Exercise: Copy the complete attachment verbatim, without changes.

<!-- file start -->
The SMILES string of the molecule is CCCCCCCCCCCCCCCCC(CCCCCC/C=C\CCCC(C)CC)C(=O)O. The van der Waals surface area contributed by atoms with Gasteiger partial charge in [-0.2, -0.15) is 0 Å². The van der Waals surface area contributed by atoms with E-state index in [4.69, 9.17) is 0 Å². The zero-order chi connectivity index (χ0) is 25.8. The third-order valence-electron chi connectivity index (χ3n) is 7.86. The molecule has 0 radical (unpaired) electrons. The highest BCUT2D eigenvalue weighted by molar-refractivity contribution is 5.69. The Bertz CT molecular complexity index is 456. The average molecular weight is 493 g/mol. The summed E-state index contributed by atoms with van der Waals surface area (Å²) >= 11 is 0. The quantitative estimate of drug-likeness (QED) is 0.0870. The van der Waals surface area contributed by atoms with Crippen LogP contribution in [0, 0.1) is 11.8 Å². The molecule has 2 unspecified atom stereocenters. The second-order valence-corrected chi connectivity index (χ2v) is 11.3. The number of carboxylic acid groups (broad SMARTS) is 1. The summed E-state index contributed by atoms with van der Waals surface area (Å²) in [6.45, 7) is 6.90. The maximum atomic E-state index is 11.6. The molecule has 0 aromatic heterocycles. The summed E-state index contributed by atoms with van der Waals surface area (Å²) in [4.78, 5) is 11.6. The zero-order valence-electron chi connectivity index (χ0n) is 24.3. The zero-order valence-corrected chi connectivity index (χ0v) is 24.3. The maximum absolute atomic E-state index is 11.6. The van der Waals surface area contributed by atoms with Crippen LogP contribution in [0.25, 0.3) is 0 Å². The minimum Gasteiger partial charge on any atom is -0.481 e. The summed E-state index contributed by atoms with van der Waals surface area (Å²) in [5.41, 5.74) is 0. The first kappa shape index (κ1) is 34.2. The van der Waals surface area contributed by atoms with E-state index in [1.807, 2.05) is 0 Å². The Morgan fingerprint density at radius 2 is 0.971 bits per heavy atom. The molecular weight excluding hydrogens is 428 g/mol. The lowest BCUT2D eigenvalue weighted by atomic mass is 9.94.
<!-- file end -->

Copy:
The SMILES string of the molecule is CCCCCCCCCCCCCCCCC(CCCCCC/C=C\CCCC(C)CC)C(=O)O. The van der Waals surface area contributed by atoms with Gasteiger partial charge in [-0.2, -0.15) is 0 Å². The van der Waals surface area contributed by atoms with E-state index in [4.69, 9.17) is 0 Å². The zero-order chi connectivity index (χ0) is 25.8. The third-order valence-electron chi connectivity index (χ3n) is 7.86. The molecule has 0 radical (unpaired) electrons. The highest BCUT2D eigenvalue weighted by molar-refractivity contribution is 5.69. The Bertz CT molecular complexity index is 456. The average molecular weight is 493 g/mol. The summed E-state index contributed by atoms with van der Waals surface area (Å²) >= 11 is 0. The quantitative estimate of drug-likeness (QED) is 0.0870. The van der Waals surface area contributed by atoms with Crippen LogP contribution in [0, 0.1) is 11.8 Å². The molecule has 2 unspecified atom stereocenters. The second-order valence-corrected chi connectivity index (χ2v) is 11.3. The number of carboxylic acid groups (broad SMARTS) is 1. The summed E-state index contributed by atoms with van der Waals surface area (Å²) in [6.45, 7) is 6.90. The maximum atomic E-state index is 11.6. The molecule has 0 aromatic heterocycles. The summed E-state index contributed by atoms with van der Waals surface area (Å²) in [4.78, 5) is 11.6. The zero-order valence-electron chi connectivity index (χ0n) is 24.3. The zero-order valence-corrected chi connectivity index (χ0v) is 24.3. The maximum absolute atomic E-state index is 11.6. The van der Waals surface area contributed by atoms with Crippen LogP contribution in [0.25, 0.3) is 0 Å². The minimum Gasteiger partial charge on any atom is -0.481 e. The summed E-state index contributed by atoms with van der Waals surface area (Å²) in [5.41, 5.74) is 0. The first kappa shape index (κ1) is 34.2. The van der Waals surface area contributed by atoms with E-state index in [1.807, 2.05) is 0 Å². The Morgan fingerprint density at radius 2 is 0.971 bits per heavy atom. The molecular weight excluding hydrogens is 428 g/mol. The lowest BCUT2D eigenvalue weighted by atomic mass is 9.94.